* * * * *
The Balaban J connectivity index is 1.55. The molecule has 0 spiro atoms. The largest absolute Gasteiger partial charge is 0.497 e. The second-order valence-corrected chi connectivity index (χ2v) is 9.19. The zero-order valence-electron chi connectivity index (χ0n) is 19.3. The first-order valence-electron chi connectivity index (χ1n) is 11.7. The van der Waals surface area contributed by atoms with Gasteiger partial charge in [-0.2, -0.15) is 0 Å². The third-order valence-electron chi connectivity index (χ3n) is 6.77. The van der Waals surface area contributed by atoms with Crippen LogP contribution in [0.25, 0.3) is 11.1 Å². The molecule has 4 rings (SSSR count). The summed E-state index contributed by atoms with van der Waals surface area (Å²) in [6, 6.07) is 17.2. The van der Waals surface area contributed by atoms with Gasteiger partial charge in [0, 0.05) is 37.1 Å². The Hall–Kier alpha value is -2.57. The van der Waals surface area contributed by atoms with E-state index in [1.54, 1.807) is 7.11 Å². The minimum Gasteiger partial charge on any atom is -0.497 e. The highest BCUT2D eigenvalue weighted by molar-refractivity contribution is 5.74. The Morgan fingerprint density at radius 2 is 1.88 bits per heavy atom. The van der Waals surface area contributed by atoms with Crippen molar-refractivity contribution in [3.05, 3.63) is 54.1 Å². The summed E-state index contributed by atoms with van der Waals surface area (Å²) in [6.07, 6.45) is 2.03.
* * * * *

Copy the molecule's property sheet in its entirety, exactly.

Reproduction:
The Balaban J connectivity index is 1.55. The molecule has 0 spiro atoms. The largest absolute Gasteiger partial charge is 0.497 e. The second-order valence-corrected chi connectivity index (χ2v) is 9.19. The zero-order valence-electron chi connectivity index (χ0n) is 19.3. The first-order valence-electron chi connectivity index (χ1n) is 11.7. The van der Waals surface area contributed by atoms with Gasteiger partial charge in [-0.2, -0.15) is 0 Å². The third-order valence-electron chi connectivity index (χ3n) is 6.77. The van der Waals surface area contributed by atoms with Crippen LogP contribution in [0.25, 0.3) is 11.1 Å². The molecule has 4 rings (SSSR count). The summed E-state index contributed by atoms with van der Waals surface area (Å²) in [6, 6.07) is 17.2. The van der Waals surface area contributed by atoms with Gasteiger partial charge in [0, 0.05) is 37.1 Å². The Hall–Kier alpha value is -2.57. The van der Waals surface area contributed by atoms with E-state index in [1.54, 1.807) is 7.11 Å². The minimum Gasteiger partial charge on any atom is -0.497 e. The highest BCUT2D eigenvalue weighted by molar-refractivity contribution is 5.74. The Morgan fingerprint density at radius 2 is 1.88 bits per heavy atom. The van der Waals surface area contributed by atoms with Crippen molar-refractivity contribution in [3.05, 3.63) is 54.1 Å². The summed E-state index contributed by atoms with van der Waals surface area (Å²) in [6.07, 6.45) is 2.03.